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February 1963

Senile Choroidal Vascular Patterns and Drusen

Author Affiliations

Howe Laboratory of Ophthalmology, Harvard University Medical School, and Eye Pathology Laboratory, Massachusetts Eye and Ear Infirmary.

Arch Ophthalmol. 1963;69(2):220-230. doi:10.1001/archopht.1963.00960040226014

The laminar structure of the eye has provided a unique opportunity to study such structures as retinal vessels, corneal and trabecular endothelium, lens epithelium, and retinal pigment epithelium in flat mounts. Depigmented choroid has also been studied in whole mounts, but to our knowledge, no study has been made heretofore of flat mounts which permit simultaneous examination of the choroidal vessels, of the cells that make up their walls, and of structures associated with them.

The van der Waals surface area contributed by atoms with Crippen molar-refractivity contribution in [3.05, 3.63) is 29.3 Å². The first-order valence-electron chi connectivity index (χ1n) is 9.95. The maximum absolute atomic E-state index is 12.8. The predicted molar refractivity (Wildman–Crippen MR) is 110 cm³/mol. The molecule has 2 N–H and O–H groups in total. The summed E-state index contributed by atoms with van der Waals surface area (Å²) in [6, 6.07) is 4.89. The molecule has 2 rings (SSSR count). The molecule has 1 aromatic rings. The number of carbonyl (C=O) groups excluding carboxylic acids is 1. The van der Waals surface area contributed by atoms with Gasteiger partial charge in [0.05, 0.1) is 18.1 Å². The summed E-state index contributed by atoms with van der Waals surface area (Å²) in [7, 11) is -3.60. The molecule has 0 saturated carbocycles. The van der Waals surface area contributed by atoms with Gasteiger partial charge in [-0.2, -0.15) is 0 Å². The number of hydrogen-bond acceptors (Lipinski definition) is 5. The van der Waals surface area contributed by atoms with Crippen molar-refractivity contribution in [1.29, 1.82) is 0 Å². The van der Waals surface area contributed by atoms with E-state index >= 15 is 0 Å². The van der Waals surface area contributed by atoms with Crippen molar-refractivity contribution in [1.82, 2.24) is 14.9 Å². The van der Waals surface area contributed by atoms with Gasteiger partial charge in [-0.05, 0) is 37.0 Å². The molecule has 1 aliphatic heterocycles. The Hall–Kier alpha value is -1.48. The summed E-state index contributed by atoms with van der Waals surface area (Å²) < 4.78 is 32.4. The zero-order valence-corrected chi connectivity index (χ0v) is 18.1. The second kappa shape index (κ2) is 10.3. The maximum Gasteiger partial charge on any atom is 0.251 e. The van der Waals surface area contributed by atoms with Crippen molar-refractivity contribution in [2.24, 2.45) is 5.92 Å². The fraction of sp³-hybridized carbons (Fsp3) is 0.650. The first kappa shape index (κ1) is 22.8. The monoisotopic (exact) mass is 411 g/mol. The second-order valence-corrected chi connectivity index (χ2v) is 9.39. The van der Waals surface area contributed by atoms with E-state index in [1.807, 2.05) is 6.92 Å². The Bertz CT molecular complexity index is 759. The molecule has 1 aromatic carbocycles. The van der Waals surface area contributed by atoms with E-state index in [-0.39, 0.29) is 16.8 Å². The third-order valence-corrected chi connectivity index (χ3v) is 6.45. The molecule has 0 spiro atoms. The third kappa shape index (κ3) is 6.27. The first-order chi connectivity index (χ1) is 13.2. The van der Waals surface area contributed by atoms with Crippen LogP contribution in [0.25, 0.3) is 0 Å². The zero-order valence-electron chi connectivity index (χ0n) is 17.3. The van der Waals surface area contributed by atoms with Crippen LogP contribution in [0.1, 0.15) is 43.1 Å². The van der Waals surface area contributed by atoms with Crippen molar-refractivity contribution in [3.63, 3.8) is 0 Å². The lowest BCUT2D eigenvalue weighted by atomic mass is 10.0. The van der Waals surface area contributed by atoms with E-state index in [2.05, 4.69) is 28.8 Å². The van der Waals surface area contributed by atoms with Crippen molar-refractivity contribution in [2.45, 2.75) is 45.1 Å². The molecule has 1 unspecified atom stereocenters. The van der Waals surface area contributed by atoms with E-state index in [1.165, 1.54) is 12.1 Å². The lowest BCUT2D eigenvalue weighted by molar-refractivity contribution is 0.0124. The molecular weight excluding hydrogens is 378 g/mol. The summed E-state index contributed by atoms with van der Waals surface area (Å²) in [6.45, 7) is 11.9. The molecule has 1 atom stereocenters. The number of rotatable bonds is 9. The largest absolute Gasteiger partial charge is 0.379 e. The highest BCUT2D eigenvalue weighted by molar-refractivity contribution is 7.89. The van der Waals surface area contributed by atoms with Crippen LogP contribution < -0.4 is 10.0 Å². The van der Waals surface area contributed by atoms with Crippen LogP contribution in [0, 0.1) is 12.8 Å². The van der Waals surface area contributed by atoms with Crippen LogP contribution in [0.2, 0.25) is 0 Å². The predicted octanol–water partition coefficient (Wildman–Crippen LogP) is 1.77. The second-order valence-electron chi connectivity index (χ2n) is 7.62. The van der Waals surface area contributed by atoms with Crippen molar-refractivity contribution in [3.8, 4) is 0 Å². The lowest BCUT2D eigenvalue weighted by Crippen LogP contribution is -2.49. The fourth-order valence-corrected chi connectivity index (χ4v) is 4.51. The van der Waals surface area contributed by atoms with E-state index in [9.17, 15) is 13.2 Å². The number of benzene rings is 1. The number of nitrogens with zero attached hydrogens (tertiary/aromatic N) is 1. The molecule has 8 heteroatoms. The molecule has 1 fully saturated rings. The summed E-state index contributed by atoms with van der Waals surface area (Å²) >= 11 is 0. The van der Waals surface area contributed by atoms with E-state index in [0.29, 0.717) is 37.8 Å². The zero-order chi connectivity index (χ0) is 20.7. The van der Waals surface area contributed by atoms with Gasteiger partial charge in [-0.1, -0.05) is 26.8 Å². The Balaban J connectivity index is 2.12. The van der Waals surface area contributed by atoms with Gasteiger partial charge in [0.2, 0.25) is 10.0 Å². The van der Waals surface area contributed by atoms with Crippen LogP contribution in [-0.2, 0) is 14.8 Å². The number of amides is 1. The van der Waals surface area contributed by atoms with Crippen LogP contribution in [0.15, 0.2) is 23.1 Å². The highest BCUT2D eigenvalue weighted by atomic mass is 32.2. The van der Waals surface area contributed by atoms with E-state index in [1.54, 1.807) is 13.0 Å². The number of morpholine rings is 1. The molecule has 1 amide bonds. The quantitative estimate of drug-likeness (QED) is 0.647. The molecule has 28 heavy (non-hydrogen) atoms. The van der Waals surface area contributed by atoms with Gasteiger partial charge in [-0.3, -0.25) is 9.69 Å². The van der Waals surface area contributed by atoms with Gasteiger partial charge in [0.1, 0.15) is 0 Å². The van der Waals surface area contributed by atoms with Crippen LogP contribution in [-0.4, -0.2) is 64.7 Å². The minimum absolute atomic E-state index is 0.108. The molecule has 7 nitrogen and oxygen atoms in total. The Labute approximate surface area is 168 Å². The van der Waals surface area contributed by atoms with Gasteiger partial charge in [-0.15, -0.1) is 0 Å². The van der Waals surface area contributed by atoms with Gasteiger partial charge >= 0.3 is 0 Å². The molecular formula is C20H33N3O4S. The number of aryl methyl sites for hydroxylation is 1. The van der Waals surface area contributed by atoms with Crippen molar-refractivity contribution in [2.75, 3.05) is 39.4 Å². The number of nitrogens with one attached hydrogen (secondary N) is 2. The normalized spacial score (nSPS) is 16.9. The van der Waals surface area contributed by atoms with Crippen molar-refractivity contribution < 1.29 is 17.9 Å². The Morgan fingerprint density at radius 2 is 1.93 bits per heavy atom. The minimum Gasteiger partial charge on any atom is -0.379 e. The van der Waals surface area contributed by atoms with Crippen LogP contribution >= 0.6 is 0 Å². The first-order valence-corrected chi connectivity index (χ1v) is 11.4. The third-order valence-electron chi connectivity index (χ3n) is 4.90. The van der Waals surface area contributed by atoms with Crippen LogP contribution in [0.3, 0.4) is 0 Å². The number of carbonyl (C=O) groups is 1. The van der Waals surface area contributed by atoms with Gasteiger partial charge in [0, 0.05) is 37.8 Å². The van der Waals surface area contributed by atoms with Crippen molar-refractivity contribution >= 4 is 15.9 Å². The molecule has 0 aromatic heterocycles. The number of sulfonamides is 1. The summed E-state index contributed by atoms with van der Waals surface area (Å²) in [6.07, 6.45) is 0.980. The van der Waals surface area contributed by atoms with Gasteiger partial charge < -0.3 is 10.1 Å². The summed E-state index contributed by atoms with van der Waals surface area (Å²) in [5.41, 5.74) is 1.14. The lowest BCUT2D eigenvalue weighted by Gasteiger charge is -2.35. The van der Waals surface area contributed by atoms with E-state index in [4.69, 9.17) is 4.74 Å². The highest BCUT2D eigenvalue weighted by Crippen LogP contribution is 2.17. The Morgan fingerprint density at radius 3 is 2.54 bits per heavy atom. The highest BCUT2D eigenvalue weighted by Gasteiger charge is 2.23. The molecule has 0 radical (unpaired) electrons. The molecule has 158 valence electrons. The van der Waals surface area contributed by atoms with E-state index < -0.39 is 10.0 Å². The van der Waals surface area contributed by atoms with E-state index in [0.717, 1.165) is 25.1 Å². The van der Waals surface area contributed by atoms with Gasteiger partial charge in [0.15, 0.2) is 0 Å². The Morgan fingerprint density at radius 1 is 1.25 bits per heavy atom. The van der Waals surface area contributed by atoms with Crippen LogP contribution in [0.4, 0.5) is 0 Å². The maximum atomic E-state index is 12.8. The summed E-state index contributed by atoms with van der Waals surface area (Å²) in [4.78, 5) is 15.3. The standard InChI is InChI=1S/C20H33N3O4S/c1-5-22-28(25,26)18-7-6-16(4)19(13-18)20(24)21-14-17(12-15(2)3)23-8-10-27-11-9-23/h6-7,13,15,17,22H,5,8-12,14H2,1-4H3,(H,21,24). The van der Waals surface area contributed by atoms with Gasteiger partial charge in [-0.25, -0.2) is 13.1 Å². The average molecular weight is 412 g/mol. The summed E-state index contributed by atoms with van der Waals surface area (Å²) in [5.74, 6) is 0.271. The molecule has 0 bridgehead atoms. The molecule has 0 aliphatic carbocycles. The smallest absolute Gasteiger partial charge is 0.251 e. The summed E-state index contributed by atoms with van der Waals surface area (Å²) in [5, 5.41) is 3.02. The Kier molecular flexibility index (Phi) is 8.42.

The improved visualization of retinal vascular architecture made possible by preliminary digestion of the nonvascular components,1 prior to examination on the flat, suggested the possibility that the study of flat preparations of the choroid might be similarly facilitated if the tissue were divested of as much of its pigment and nonvascular stroma as possible. It is the purpose of this paper to present the results of the study of the choroid when so treated,

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